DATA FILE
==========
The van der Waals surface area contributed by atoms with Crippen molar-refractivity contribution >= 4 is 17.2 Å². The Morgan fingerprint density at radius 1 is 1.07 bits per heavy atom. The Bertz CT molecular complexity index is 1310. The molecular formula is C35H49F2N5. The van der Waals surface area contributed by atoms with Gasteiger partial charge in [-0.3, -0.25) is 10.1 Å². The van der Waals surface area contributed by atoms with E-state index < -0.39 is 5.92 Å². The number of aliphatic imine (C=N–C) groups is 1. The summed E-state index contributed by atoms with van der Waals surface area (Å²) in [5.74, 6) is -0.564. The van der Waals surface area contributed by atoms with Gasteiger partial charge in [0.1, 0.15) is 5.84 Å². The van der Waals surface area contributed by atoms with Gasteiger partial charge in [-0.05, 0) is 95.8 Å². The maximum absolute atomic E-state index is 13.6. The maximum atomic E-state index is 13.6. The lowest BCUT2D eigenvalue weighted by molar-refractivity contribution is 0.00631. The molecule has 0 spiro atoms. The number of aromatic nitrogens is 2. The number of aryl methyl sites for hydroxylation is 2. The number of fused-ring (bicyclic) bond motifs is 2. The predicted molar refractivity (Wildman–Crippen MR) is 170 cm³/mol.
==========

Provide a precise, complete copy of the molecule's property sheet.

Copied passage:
The van der Waals surface area contributed by atoms with Crippen molar-refractivity contribution >= 4 is 17.2 Å². The Morgan fingerprint density at radius 1 is 1.07 bits per heavy atom. The Bertz CT molecular complexity index is 1310. The molecular formula is C35H49F2N5. The van der Waals surface area contributed by atoms with Gasteiger partial charge in [-0.3, -0.25) is 10.1 Å². The van der Waals surface area contributed by atoms with E-state index < -0.39 is 5.92 Å². The number of aliphatic imine (C=N–C) groups is 1. The summed E-state index contributed by atoms with van der Waals surface area (Å²) in [5.74, 6) is -0.564. The van der Waals surface area contributed by atoms with Gasteiger partial charge in [0.1, 0.15) is 5.84 Å². The van der Waals surface area contributed by atoms with Gasteiger partial charge in [-0.05, 0) is 95.8 Å². The maximum absolute atomic E-state index is 13.6. The maximum atomic E-state index is 13.6. The lowest BCUT2D eigenvalue weighted by molar-refractivity contribution is 0.00631. The molecule has 0 spiro atoms. The number of aromatic nitrogens is 2. The number of aryl methyl sites for hydroxylation is 2. The number of fused-ring (bicyclic) bond motifs is 2. The predicted molar refractivity (Wildman–Crippen MR) is 170 cm³/mol.